Maybe these universal forces operate in a similar way to Marvel’s Infinity Stones: each stone has its own purpose but their six powers can be harvested collectively using the Infinity Gauntlet.

Physicists think that the 4 forces could have resulted from a single and even more fundamental force and, because of that, may unite into one super-force.

They also postulate that they could unify at least three of them (except gravity) using a particle accelerator, but all the available energy in the world wouldn’t be enough.

Read More: Study Claims Dark Energy Tampered With The Early Universe

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Zayan Guedim

Trilingual poet, investigative journalist, and novelist. Zed loves tackling the big existential questions and all-things quantum.

Comments (4)
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  1. Hans van Leunen December 10 at 3:22 pm GMT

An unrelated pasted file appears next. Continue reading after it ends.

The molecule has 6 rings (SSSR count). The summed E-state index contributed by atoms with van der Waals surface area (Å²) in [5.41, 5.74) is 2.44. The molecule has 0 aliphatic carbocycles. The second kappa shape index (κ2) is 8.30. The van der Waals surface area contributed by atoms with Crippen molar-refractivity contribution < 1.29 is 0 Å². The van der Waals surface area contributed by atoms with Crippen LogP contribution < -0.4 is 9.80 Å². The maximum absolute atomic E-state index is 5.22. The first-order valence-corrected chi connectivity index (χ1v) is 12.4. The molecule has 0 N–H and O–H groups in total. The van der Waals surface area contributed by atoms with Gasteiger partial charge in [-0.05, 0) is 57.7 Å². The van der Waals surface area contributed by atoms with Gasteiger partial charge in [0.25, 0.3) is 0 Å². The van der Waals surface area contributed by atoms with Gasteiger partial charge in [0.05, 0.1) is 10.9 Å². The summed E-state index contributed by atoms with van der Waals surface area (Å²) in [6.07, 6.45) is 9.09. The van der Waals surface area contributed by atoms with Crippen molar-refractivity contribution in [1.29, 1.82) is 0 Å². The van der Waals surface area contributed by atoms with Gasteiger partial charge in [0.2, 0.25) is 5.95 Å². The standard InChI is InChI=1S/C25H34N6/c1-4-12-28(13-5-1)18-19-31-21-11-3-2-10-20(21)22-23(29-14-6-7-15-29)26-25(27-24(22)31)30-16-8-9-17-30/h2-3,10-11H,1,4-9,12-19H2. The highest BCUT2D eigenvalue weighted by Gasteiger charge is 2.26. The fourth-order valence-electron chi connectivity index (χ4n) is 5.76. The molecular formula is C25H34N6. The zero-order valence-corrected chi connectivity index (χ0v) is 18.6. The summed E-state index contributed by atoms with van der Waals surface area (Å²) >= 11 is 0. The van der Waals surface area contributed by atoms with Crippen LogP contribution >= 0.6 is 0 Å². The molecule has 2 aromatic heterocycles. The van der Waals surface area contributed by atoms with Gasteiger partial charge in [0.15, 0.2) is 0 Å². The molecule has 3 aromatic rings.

The Hilbert Book Model Projects answers at least a few of these questions.

  2. Hans van Leunen December 10 at 4:54 pm GMT

    The most important habit of dark matter and of dark energy is that it cannot be observed as separate objects. Maybe these objects can be observed in huge assemblies. For example in strings or swarms. Physicists never looked under the skirt of the wavefunction. They deliberate over the inside of black holes, but they leave the wavefunction alone.

  3. Hans van Leunen December 10 at 5:02 pm GMT

    Universe is controlled by stochastic processes that enable dynamics and at the same time these processes ensure dynamical coherence.

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    Technical Santosh March 06 at 2:40 am GMT

    the nice article read it also Ten questions that cannot be answered by science